New Modeling Capabilities
- TD-DFT analytic second derivatives for predicting vibrational frequencies/IR and Raman spectra and performing transition state optimizations and IRC calculations for excited states.
- EOMCC analytic gradients for performing geometry optimizations.
- Anharmonic vibrational analysis for VCD and ROA spectra: see Freq=Anharmonic.
- Vibronic spectra and intensities: see Freq=FCHT and related options.
- Resonance Raman spectra: see Freq=ReadFCHT.
- New DFT functionals: M08HX, MN15, MN15L.
- New double-hybrid methods: DSDPBEP86, PBE0DH and PBEQIDH.
- PM7 semi-empirical method.
- Ciofini excited state charge transfer diagnostic: see Pop=DCT.
- The EOMCC solvation interaction models of Caricato: see SCRF=PTED.
- Generalized internal coordinates, a facility which allows arbitrary redundant internal coordinates to be defined and used for optimization constraints and other purposes. See Geom=GIC and GIC Info.
- NVIDIA K40 and K80 GPUs are supported under Linux for Hartree-Fock and DFT calculations. See the Using GPUs tab for details.
- Parallel performance on larger numbers of processors has been improved. See the Parallel Performance tab for information about how to get optimal performance on multiple CPUs and clusters.
- Gaussian 16 uses an optimized memory algorithm to avoid I/O during CCSD iterations.
- There are several enhancements to the GEDIIS optimization algorithm.
- CASSCF improvements for active spaces ≥ (10,10) increase performance and make active spaces of up to 16 orbitals feasible (depending on the molecular system).
- Significant speedup of the core correlation energies for W1 compound model.
- Gaussian 16 incorporates algorithmic improvements for significant speedup of the diagonal, second-order self-energy approximation (D2) component of composite electron propagator (CEP) methods as described in [DiazTinoco16]. See EPT.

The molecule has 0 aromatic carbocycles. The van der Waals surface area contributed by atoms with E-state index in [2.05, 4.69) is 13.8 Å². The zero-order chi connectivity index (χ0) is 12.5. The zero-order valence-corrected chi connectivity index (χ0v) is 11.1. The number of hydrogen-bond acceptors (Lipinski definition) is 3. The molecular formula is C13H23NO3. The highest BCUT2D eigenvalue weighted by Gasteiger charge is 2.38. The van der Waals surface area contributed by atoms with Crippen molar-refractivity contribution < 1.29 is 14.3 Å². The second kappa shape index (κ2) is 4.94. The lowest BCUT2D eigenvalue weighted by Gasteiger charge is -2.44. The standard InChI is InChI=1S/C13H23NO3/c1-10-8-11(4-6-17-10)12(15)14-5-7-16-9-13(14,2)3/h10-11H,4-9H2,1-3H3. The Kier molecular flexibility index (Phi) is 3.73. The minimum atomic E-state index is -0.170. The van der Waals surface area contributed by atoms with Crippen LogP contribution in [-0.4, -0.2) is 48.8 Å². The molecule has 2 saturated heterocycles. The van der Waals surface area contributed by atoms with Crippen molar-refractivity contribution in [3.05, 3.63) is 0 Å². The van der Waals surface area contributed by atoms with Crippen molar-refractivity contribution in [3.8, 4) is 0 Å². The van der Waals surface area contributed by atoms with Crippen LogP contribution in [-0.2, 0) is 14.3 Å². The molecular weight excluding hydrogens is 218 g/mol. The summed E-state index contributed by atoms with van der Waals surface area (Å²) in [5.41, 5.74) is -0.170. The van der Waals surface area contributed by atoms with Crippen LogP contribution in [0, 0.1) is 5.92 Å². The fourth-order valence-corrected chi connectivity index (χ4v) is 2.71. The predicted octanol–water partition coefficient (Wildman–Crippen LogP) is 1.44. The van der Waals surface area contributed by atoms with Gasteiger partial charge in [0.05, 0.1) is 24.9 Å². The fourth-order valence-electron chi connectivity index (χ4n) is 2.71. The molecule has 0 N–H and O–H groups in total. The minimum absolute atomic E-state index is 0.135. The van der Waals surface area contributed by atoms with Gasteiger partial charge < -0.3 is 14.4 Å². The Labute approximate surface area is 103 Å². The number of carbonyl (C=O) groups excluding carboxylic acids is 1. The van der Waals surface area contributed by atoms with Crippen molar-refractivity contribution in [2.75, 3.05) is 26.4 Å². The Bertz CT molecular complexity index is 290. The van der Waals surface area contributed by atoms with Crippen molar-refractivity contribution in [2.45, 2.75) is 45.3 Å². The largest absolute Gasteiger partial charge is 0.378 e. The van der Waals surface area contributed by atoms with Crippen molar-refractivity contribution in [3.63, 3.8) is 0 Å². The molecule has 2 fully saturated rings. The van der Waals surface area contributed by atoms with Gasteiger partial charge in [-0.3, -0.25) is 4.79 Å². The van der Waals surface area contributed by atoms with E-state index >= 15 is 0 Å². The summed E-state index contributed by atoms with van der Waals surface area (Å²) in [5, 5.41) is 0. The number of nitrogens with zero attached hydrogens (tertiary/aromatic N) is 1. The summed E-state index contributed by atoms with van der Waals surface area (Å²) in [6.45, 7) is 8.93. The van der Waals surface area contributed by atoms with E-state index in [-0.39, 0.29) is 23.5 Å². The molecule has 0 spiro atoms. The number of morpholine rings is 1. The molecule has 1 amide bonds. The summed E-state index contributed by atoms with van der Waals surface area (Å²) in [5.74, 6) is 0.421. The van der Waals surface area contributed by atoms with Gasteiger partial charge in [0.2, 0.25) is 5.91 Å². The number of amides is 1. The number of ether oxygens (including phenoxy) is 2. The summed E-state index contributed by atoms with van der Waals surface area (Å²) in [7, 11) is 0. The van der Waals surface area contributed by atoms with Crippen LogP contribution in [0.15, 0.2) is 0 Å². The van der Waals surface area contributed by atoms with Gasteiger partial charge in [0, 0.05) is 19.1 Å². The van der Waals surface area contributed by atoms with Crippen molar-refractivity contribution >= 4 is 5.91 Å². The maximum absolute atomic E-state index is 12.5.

- Tools for interfacing Gaussian with other programs, both in compiled languages such as Fortran and C and with interpreted languages such as Python and Perl. Refer to Interfacing to Gaussian 16 for details.
- Parameters specified in Link 0 (%) input lines and/or in a Default.Route file can now also be specified via either command-line
arguments or environment variables. See the Link 0 Equivalences tab for details.
- Compute the force constants are every nth step of a geometry optimization: see Opt=Recalc.
The following calculation defaults are different in Gaussian 16:
- Integral accuracy is 10-12 rather than 10-10 in Gaussian 09.
- The default DFT grid for general use is UltraFine rather than FineGrid in G09; the default grid for CPHF is SG1 rather than CoarseGrid. See the discussion of the Integral keyword for details.
- SCRF defaults to the symmetric form of IEFPCM [Lipparini10] (not present in Gaussian 09) rather than the non-symmetric version.
- Physical constants use the 2010 values rather than the 2006 values in Gaussian 09.
The first two items were changed to ensure accuracy in several new calculation types (e.g., TD-DFT frequencies, anharmonic ROA). For these reasons, Integral=(UltraFine,Acc2E=12) was made the default. Using these settings generally improve the reliability of calculations involving numerical integration, e.g., DFT optimizations in solution. There is a modest increase in the CPU requirements for these options compared to the Gaussian 09 defaults of Integral=(FineGrid,Acc2E=10).
The G09Defaults keyword sets all four of these defaults back to the Gaussian 09 values. It is provided for compatibility with previous calculations, but the new defaults are strongly recommended for new studies.